Naomi Judd passed away on April 30, 2022. There have been many in the media commenting on the fact that her two daughters, Wynonna and Ashley Judd, were not included in her will. Naomi’s husband of 33 years, Larry Strickland, was named as representative of her estate. However, it is unclear who the beneficiaries are at this time. There is also mention of a trust created by Naomi and these beneficiaries are unknown as well. Larry may be the sole representative of the estate, but he has a fiduciary responsibility to the beneficiaries.
It is not uncommon to see one spouse leave everything to the other spouse. In fact, a good number of people set up their plans this way. However, there might be more to consider when spouses have separate children. In Naomi Judd’s case, Larry was not the father of Ashley and Wynonna. If Larry is the sole beneficiary, then once the assets are transferred to him, they are his and he may leave them in his estate plan to whomever he wishes. Meaning, Ashley and Wynonna could ultimately receive nothing. We do not know the relationships between Wynonna, Ashley, and Larry, but at the end of the day he would not be required to leave anything to Naomi’s daughters.
If you are creating an estate plan with separate children from your spouse, this is an important factor to consider. If you want your children to inherit from you, but are worried that your spouse may not name your children as beneficiaries should you die first, there are some estate planning strategies that can help.
First, you can name them outright as one of your beneficiaries. So in Naomi’s case, she could have named Ashley and Wynonna as beneficiaries of her will along with Larry. Then Larry, as the representative of Naomi’s estate would distribute the assets left to them in the will. This is the easiest way to ensure your children inherit from you.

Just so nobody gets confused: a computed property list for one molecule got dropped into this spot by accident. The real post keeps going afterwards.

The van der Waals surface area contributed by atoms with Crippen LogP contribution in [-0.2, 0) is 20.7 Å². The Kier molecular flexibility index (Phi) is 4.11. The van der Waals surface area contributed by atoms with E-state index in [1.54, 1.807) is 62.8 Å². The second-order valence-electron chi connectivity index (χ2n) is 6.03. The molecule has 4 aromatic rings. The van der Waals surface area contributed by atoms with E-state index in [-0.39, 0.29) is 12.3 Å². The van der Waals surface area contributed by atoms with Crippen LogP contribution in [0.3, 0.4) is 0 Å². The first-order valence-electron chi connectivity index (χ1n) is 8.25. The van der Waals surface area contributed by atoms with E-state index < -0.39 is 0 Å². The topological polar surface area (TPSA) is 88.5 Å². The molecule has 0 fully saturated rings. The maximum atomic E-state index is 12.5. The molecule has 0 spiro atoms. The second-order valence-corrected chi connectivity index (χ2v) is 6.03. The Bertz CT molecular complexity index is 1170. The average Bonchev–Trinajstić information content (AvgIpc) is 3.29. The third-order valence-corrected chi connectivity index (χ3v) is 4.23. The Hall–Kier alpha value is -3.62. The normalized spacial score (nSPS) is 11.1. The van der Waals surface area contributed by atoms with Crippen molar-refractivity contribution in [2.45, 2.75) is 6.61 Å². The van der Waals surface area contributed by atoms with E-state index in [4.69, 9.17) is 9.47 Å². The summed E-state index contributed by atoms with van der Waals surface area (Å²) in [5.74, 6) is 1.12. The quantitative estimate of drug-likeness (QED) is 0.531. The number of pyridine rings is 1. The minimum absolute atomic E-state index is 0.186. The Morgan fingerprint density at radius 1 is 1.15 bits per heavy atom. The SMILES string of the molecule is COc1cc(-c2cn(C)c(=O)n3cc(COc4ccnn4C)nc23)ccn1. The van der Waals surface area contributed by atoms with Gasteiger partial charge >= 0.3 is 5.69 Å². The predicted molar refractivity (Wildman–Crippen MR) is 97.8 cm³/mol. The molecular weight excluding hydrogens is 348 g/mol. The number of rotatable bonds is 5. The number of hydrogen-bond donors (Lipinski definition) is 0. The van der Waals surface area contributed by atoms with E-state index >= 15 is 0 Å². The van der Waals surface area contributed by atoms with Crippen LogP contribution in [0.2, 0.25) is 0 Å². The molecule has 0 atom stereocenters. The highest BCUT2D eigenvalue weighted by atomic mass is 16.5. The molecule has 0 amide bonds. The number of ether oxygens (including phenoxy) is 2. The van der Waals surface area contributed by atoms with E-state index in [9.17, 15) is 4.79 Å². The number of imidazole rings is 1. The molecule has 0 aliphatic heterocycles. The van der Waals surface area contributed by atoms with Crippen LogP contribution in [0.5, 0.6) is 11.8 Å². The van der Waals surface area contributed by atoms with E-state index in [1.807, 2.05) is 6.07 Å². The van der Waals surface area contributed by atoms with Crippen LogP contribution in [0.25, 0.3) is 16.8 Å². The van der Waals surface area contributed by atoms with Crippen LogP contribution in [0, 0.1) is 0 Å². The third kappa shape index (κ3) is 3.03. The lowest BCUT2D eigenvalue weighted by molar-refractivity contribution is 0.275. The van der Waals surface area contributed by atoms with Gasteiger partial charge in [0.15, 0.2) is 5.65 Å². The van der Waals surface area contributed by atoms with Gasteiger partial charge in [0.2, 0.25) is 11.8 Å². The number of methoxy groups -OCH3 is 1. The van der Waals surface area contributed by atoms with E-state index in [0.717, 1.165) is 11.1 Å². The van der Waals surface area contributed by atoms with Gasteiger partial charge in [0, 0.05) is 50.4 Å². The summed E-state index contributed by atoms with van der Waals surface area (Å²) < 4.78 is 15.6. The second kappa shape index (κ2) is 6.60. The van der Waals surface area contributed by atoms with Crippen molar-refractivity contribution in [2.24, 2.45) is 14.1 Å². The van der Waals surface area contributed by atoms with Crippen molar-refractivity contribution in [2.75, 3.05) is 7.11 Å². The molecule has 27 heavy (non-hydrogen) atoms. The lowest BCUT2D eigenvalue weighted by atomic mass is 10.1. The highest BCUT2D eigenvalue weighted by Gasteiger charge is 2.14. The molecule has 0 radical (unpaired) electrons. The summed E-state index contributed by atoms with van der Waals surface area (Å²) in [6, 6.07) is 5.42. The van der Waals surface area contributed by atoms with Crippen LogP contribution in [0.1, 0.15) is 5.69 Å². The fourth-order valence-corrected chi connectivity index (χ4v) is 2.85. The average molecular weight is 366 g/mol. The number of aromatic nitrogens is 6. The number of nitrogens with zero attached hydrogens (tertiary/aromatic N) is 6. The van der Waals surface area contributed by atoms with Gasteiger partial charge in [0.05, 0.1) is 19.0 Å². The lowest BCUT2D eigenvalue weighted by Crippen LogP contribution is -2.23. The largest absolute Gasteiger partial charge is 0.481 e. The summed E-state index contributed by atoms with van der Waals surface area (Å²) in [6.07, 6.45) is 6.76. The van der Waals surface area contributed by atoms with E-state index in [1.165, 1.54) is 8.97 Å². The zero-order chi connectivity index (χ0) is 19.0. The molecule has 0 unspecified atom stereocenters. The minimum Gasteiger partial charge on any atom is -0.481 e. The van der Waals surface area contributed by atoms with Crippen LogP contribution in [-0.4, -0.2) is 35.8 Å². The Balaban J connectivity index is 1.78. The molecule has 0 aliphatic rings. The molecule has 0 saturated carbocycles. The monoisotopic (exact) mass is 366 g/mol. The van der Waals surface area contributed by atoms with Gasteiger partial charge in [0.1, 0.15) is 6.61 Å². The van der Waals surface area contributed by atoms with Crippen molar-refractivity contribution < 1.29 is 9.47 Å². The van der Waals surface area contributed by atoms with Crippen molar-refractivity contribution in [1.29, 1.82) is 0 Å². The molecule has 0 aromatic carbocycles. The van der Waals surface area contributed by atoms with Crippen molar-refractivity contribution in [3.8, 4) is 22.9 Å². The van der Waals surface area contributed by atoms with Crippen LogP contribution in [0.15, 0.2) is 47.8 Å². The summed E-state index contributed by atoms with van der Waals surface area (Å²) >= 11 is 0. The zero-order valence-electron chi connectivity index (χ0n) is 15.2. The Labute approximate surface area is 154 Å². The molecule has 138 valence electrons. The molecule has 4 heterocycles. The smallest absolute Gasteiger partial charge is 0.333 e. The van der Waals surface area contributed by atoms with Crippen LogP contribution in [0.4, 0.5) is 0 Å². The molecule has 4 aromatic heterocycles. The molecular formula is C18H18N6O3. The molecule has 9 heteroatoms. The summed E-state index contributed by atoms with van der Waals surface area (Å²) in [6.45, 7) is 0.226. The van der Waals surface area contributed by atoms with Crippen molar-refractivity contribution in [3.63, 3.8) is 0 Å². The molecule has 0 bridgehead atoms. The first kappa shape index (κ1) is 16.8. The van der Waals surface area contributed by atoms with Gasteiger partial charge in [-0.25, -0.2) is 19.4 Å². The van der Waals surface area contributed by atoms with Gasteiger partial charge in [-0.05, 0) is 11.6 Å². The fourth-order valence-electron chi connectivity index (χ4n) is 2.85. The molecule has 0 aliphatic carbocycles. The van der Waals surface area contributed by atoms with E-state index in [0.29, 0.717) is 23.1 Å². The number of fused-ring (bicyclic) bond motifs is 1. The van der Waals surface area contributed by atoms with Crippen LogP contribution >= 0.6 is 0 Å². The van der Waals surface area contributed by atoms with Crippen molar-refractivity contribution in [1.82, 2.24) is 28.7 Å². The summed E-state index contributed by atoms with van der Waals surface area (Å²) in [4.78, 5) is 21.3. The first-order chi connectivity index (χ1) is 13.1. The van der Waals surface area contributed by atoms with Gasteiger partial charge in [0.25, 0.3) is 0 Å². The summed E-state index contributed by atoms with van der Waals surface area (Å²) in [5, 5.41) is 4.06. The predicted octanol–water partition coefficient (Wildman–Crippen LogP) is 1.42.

However, there may be reasons that you do not want to name your children directly. Perhaps your children are still very young or maybe you want your spouse to be able to use more money than what would be available to them if you named other people as beneficiaries. This brings us to another method that may be used; namely, the creation of a revocable living trust with fractional planning. This strategy would make it so that upon Naomi’s death a Survivor’s Trust is created for Larry and a Family Trust is created of which Ashley and Wynonna can be named as beneficiaries. A trustee is named for the Family Trust and this trust is not distributed until the death of Larry, who is a lifetime beneficiary of the Family Trust. Larry, however, may not have the power to change the beneficiaries of the Family Trust. This means that Wynonna and Ashley would inherit the assets from the Family Trust upon Larry’s death. With this plan, Larry still inherits from Naomi and even has some rights in the Family Trust, but Wynonna and Ashley are protected more than just relying on Larry to leave them something upon his death.
Again, at this time it is unclear who the actual beneficiaries of Naomi’s estate are. She may have even used one of the methods described above.
Estate planning is a complicated area and there are many things to consider when deciding how you want your assets to be handled upon your death. It is even more challenging in this day and age with different family dynamics. Remember to consider these dynamics when making your plan, and to update your plan whenever the dynamics may change.
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